How To Help Your Child Focus!

focuspocus-largeKayla Fay, a noted educator, wrote a valuable ebook called “Focus Pocus” which contains ONE HUNDRED ways for you to help your child focus and stay on task. Kayla kindly gave me permission to share several useful tips with you here… these are my favorites.  Read the book and see which ideas will become your family’s best tricks!

1. Colored overlays. Use colored plastic filters to help kids who have difficulty processing the light wavelengths of black letters on white paper. (Remember learning about rods and cones in biology?!) For such kids, sometimes it helps to put a sheet of transparent, colored film over their paper.

These ‘colored overlays’ change the wavelength of the light that enters the eye, helping to clear perception. Reading specialists often use colored overlays. Read more about them in the book The Light Barrier: A Color Solution to Your Child’s Light-based Reading Difficulties.  And Reading By The Colors by Helen Irlen.

2. Provide something to stroke or manipulate while your child is listening. At home, school, church, or the library, kids have a hard time paying attention while a story is read or a lesson is delivered. Focus may improve if kids can stroke a strip of Velcro stuck under the desk, manipulate playdough or chenille wire, squeeze a stress ball, or doodle with a pencil.

3. Invest in a balance chair or cushion. These ingenious devices allow the body to move without moving the chair. Some parents buy them for homework time. Schools sometimes outfit an entire classroom with balance chairs, but more often they add them as a modification or an accommodation in an IEP or 504. You might find yourself wanting one for yourself. They are great for posture and ergonomics, so go ahead – get yourself one!

4. Before bed routine. Have a launching pad for each child. Put out all clothes – socks and shoes, jackets and mittens, and every single thing they will need for the next day. This includes lunch money, signed notes, gym clothes, hockey sticks, homework folder (with the homework IN it), and that all important toy for show and tell.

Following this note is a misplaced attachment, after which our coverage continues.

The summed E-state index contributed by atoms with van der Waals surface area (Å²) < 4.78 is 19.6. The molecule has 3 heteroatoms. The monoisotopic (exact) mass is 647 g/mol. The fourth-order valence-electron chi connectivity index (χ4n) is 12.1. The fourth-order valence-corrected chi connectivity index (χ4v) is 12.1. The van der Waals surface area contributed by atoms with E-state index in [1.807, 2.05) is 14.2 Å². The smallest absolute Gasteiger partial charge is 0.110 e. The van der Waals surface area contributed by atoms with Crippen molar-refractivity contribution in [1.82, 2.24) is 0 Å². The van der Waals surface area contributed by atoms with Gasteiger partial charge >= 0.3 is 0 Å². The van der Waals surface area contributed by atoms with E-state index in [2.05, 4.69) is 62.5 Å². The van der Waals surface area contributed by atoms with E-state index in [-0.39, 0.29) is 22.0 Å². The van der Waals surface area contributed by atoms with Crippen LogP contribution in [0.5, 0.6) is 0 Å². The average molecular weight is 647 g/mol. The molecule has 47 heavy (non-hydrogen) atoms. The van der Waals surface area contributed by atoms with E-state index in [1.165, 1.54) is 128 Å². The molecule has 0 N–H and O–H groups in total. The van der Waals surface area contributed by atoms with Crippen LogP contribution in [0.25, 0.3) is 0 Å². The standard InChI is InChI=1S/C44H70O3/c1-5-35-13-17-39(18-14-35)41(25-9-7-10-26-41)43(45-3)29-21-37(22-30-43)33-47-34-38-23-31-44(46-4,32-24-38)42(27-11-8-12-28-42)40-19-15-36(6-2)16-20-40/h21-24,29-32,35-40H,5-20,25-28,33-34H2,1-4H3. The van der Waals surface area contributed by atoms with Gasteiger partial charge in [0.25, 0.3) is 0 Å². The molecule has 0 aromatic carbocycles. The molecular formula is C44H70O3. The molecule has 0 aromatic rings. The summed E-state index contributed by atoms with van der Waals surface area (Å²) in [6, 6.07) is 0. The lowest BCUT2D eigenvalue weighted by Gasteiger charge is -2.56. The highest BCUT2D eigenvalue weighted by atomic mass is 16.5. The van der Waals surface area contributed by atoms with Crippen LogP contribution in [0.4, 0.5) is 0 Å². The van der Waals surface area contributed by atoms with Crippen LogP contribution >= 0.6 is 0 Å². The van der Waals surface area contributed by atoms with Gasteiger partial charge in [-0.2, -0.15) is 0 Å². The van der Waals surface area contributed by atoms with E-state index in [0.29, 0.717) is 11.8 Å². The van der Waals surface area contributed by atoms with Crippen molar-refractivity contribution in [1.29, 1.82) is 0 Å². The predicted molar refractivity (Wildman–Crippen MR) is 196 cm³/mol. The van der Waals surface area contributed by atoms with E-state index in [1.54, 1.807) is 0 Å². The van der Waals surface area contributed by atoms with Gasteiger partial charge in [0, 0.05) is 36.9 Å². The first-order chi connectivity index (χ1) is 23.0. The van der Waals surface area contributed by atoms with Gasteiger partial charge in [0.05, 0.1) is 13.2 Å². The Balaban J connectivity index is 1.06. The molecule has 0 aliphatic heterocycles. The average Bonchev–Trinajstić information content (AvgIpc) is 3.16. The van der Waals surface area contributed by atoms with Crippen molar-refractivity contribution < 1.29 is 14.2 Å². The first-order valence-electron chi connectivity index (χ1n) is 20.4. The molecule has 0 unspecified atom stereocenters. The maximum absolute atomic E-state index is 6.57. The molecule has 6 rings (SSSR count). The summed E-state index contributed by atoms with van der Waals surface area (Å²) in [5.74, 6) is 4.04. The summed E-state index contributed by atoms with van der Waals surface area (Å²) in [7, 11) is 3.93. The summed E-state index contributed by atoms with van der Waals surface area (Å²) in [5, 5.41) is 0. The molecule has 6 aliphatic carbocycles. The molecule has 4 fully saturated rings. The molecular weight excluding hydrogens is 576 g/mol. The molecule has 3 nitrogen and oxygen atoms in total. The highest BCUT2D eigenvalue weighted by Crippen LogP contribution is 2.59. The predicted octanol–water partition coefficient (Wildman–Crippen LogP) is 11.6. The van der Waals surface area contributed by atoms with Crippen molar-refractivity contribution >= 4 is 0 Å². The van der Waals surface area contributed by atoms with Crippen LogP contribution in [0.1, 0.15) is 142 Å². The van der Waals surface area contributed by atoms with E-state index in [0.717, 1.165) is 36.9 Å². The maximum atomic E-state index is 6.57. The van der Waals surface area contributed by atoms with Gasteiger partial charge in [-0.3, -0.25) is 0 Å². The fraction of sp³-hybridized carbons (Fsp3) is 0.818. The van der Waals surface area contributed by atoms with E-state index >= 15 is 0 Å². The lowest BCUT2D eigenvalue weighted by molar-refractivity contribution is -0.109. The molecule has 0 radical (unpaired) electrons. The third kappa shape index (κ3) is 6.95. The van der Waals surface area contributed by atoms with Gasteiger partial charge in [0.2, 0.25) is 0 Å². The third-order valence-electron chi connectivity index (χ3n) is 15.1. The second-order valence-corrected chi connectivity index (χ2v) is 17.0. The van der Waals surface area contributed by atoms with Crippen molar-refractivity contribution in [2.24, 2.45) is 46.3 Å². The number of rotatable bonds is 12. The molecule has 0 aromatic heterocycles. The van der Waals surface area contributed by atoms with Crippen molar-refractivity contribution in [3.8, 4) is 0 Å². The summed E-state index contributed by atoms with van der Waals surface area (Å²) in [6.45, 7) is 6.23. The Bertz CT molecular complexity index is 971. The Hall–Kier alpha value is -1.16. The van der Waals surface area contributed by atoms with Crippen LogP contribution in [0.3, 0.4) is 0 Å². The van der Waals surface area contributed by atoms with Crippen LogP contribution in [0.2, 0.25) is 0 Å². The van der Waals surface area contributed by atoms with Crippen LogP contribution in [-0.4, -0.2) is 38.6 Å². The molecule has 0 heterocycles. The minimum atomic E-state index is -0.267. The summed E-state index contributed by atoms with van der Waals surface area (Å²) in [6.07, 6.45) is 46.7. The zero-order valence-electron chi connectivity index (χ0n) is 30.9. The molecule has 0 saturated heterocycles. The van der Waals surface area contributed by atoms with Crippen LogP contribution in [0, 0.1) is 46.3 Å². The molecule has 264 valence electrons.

Do not let anything wait until the morning except for items that have to be refrigerated. You can even include a portable breakfast – a banana, a granola bar, and a box of milk. Our family used lateral filing cabinets for the launching pads. Everything for the next day went in, but it could be closed for the sake of looking neat.

5. Provide the scent of peppermint, cinnamon or lemon. Use aromatic candles – peppermint, lemon, and cinnamon. These scents are all refreshing to the nose – and to the attention span. Candy drops in these flavors are especially good for long tests like the SAT. Some chewing gum or breath mints boast very strong scents and flavors. They can double as incentives: “Finish reading this section and you get an Altoid.”

6.  Read the questions before the chapter. When your teacher assigns end of the chapter/section questions, make sure your child reads the questions before reading the material. This helps him know what to look for as he reads. If you have a scanner or a copier at your house, copy the questions. He can jot down short answers, or mark multiple choice questions as he goes – no flipping back and forth necessary!

It’s a great way to help your child pay attention to what material needs to be in focus. We purchased an all in one printer/copier/fax/scanner a few of years ago, and it has been one of the best investments we’ve ever made. I absolutely cannot imagine life without it now. We wore out our first one – and bought another the same day!

For 94 more kid-tested ideas, get Kayla’s book right now and look forward to smoother sailing!

More Resources:

 

 

Comments

  1. There was a woman in college who used to wear green tinted glasses to read… now I know why! Thank you for these tips. I plan to buy the color overlays for my daughter- if nothing else, they are interesting, and hopefully they will help her stay focused to do her homework.

    Thanks,

    Lara

    • I used the yellow overlay for my son, it really helped. Also, a stress ball to squeeze in math class, and velcro inside the desk in another class worked well. Teachers are usually very accomodating to these tips. Good luck!

  2. These are great tips.